This feature is part of our FREE weekly personal finance email, Money Sense, written by MoneyWeek editor Merryn Somerset Webb. If you'd like to receive Money Sense to your inbox every Monday, click here: sign up for FREE Money Sense email.
Welcome to the first edition of Money Sense, my new weekly email concentrating on personal finance.
As we see it one of the most important steps in the journey to wealth is getting your basic money management right. Mortgages and credit cards may not seem to be quite as interesting as Canadian gold mining stocks and arguing about when the US dollar might collapse but for many of us they may be more important.
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What's the point in spending hours agonising over whether you should have money in China or in India or over which UK fund manager might make you 1% more than another when you are paying 20% annual interest on your store card or getting a miserable interest rate on your savings account?
The first step to being free of money worries is to sort out and simplify your personal finances. To make sure that you have as little debt as possible and that you are paying as little interest as you can on that debt; that your current account serves your needs; that you are making a real return (after inflation) on your cash savings; that you aren't loaded down with insurances you don't need; that you aren't paying too much tax and that your mortgage really suits your circumstances.
This really shouldn't be hard. And it wouldn't be if the financial services industry didn't do its utmost to make it hard. Think of the money business in the same way you might think about the fashion business. We all have more than enough clothes. But fashion firms still have to make profits and the only way they can do so is to persuade us that we need more in the fashion world they can't just shut up shop because you already have ten dresses.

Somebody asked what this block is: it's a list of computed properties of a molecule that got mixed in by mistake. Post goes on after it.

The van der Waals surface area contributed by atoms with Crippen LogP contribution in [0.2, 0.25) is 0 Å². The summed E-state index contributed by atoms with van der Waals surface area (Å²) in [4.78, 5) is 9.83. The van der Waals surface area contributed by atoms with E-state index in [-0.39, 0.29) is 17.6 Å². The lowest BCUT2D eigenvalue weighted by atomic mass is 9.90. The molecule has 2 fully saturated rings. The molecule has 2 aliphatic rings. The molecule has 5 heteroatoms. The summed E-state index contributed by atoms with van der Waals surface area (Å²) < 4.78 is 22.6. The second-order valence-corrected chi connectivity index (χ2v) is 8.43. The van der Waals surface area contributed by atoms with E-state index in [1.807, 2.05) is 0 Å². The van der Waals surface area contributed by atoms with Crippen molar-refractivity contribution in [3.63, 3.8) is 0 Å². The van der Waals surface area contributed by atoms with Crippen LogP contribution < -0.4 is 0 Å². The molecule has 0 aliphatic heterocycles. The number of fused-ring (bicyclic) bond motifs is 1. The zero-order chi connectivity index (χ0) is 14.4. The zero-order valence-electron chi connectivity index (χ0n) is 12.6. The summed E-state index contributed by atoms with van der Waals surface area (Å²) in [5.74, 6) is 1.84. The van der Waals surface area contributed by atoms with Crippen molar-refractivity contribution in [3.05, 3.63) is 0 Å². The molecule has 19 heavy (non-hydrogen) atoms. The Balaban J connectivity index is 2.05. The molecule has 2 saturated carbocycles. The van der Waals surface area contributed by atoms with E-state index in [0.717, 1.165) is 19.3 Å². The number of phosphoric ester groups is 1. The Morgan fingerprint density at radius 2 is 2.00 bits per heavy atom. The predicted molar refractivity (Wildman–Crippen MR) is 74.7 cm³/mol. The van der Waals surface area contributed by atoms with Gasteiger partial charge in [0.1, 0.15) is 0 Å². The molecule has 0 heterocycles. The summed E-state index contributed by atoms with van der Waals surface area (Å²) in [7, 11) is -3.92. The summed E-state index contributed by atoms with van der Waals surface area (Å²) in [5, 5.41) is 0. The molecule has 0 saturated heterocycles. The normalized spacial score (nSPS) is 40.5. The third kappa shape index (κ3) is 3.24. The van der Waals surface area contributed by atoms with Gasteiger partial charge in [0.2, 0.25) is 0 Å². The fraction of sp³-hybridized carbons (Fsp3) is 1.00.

So every few months manufacturers change things. They produce new styles, new colours, new combinations and new materials. Then they spend millions advertising, marketing and sucking up to fashion journalists to get the details of their new must-have' look out there.
Financial services firms do exactly the same: they know our money needs are generally quite simple (a mortgage, a current account, a savings account or two and a pension) so to keep their profits growing they invent new products and spend millions persuading us we need them.
So once again we find ourselves paying too much for useless tat (insurances against things that really won't ever happen, for example) only this time the consequences are worse: buying a pair of mini shorts' because they looked nice on Sienna Miller might bring you short term embarrassment for example, paying too much on your debt could bring you long term financial hardship. The point of Money Sense is twofold. First to help you distinguishing between the products you really need and those the big banks want you to think you need. And second, to help you locate the best products among those that you do need.
I'll start looking at all these things in more detail next week but in the meantime anyone who thinks that I'm being hard on the might take a look at the latest ad from Egg for their credit card (https://new.egg.com/visitor/0,,3_83200--View_1726,00.html). Egg explains the ads by saying that their products are so fantastic and so revolutionary "we had to test it on guinea pigs and our TV commercials show you the outcome." The current ones follow groups of actors dressed up as guinea pigs ("trained and choreographed by an expert in animal movement to make them appear just like guinea pigs") and shows how their "modern, easy lifestyles" are enhanced by Egg which offers them such a great deal they will never feel they have to switch cards again.